Well, yes and know. The songs on Double Fantasy, by Lennon, are all easily likeable. Gone is the brash, abrasive Lennon. The bluesiest is “I’m Losing You,” the catchiest is “(Just Like) Starting Over,” the sweetest is “Woman” and the most profound is today’s song. And I say “profound” because Lennon’s detachment in the song is almost that of the guru who has found “the way.” Or rather, as Nietzsche’s Zarathustra would say, “his way, for the way does not exist.” The way to be happy? And does he not have the right to exercise that? So the questioners are really those who don’t believe he is—that something’s missing. Or who believe that the bottom will fall out and he’ll have nothing—a long forgotten has-been. Or who make statements “designed to enlighten me” as though there is some worthwhile pursuit he is unaware of. But what could that be? Saving the world? Teaching the world to sing? Making a name for himself? A mark?

“I tell them there’s no problems, only solutions.” Well, that’s a nice bit of zen-like paradox. And aren’t the wise given to quips like that? Maybe he has attained wisdom? Or maybe, at least, he knows that everything being offered as a “solution” to his “problem” presupposes the existence of a problem that’s not there. That does not exist, for him. As when Lou Reed proclaimed, with glee: “Oh there are problems in these times / Oh, but none of them are mine.” Or Dylan: “And I know you’re dissatisfied with your position and your place / Don’t you understand it’s not my problem.” These are ready dismissals of a certain kind of fellow-feeling that says, Christ-like, I will carry your cross, I will help you surmount the difficulty of life. Lennon, it seems, was content to carry that burden for himself, his wife and his kids. And the rest can take care of themselves.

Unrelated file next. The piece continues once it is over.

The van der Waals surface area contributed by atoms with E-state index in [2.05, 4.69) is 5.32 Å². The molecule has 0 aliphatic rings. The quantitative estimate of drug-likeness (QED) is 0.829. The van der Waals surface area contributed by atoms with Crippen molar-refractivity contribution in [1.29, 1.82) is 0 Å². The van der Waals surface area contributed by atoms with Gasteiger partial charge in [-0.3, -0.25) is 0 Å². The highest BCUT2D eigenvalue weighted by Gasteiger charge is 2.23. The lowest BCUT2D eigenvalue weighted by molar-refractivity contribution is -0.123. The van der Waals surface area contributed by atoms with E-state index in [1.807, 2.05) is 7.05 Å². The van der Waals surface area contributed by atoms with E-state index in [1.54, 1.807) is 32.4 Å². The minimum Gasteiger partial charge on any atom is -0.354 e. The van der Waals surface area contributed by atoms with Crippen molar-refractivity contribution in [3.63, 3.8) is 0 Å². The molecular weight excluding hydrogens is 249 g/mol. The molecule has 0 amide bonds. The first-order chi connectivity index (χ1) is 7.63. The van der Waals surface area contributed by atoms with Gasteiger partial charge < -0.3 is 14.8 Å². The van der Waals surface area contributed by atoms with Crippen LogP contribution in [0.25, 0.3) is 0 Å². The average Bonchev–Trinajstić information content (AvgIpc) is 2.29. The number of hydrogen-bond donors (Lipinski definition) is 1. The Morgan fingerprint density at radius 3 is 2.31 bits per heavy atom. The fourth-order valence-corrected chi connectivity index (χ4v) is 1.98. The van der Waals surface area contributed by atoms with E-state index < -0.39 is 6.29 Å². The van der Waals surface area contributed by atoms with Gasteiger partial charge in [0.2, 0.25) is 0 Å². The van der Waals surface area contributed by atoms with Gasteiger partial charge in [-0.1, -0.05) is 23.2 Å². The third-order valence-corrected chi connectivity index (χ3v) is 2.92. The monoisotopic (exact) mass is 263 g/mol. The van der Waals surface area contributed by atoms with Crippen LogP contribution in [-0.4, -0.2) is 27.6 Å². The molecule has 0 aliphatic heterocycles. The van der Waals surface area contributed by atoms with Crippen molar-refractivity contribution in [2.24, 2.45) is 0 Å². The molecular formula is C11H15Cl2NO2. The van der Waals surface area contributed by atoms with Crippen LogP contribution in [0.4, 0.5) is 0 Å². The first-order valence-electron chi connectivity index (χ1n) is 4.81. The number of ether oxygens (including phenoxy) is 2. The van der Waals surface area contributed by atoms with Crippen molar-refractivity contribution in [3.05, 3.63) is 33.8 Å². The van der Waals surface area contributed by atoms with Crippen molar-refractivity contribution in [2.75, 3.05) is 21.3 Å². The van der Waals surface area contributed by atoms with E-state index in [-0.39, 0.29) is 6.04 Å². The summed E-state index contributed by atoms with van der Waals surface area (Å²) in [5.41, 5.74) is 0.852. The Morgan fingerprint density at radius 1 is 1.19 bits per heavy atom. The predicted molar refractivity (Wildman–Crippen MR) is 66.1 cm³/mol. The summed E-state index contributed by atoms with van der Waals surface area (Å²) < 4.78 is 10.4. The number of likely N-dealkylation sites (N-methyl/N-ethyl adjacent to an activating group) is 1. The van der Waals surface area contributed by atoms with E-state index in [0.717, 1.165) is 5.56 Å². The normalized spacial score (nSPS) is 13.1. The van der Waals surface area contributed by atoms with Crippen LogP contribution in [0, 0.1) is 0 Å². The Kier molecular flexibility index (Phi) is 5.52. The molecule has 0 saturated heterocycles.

The interesting phrase “I’m such sitting here doing time” is perhaps revealing. The incarcerated “do time” in prison. The release from such time could be, if he’s feeling imprisoned by parenthood, the moment when his child is ready to be on his own. But the release from the “time” we’re all doing is, of course, death. How much time do we have? We never really know. What shocked us, hearing the song—as the third single from the album—after Lennon’s death, was that he was no longer “doing time”—neither in the marriage nor on the planet. He was “no longer riding on the merry-go-round” in any sense—except to the extent that his music continues to live and to be played and listened to (unless you believe his spirit is still strapped to some karmic wheel).
What that promoted, to me, was a detachment from the enraging aspects of the manner of his death, and, perhaps, an inkling of the more cosmic contemplation that Lennon might have found more appropriate: you just have to let it go.